Smoking The Most Common Cause Of Lung Cancer

Lung cancer is the most commonly occurring cancer in men and the third most commonly occurring cancer in women. There were two million new cases in 2018. The top 25 countries with the highest incidence of lung cancer in 2018 are listed below.

Age-standardized rates are used in the tables. This is a summary measure of the rate of disease that a population would have if it had a standard age structure. Standardization is necessary when comparing populations that differ with respect to age because age has a powerful influence on the risk of dying from cancer.

Hungary had the highest rate of lung cancer in 2018, followed by Serbia.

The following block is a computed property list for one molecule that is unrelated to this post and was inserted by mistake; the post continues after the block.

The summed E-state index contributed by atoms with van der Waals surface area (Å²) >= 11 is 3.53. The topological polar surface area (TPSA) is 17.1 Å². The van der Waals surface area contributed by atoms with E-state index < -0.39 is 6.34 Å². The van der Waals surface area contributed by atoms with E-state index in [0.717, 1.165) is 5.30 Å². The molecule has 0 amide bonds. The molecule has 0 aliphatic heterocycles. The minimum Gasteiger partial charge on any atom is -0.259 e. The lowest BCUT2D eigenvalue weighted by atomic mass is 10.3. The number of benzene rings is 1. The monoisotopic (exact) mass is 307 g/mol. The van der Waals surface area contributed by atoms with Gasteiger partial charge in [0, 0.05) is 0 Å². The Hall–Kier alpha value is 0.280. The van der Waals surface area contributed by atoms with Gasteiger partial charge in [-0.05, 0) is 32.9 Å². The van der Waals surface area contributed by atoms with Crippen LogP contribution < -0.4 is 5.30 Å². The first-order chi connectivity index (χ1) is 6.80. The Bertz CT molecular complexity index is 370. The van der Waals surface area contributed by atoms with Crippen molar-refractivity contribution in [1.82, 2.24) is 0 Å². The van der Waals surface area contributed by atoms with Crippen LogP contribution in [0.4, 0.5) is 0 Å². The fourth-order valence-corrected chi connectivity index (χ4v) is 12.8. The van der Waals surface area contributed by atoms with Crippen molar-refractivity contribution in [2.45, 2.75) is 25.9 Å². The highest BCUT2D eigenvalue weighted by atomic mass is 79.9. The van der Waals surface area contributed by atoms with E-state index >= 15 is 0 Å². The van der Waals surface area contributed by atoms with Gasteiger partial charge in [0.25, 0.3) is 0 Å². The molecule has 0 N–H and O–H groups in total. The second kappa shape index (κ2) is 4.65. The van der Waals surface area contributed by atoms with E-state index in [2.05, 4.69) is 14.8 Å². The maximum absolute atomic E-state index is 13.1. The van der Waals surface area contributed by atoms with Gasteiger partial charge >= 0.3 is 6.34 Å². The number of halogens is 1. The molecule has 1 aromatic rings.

RankCountryAge-standardized rate per 100,000
1Hungary56.7
2Serbia49.8
3New Caledonia (France)42.3
4Greece40.5
5French Polynesia39.8
6Montenegro39.7
7Belgium39.0
8Guam37.9
9Turkey36.9
10Denmark36.6
11Poland36.5
12North Korea36.2
13=Bosnia & Herzegovina36.1
13=France (metropolitan)36.1
15Samoa35.4
16=China35.1
16=US35.1
18Macedonia34.1
19=Germany33.7
19=Ireland33.7
21Netherlands33.3
22Slovenia32.9
23Croatia32.5
24UK32.5
25Slovakia31.2

About 1.8 million new cases of lung cancer were recorded globally in 2012, accounting for 13 per cent of all new cases of cancer. Smoking is the main cause of lung cancer. It is estimated that over 90 per cent of cases among men and over 80 per cent among women worldwide are attributable to tobacco use. Passive smoking is also a cause of lung cancer.

In current smokers, consuming foods containing vitamin C might decrease the risk of lung cancer. In current smokers and former smokers, consuming vegetables and fruit might decrease the risk of lung cancer.

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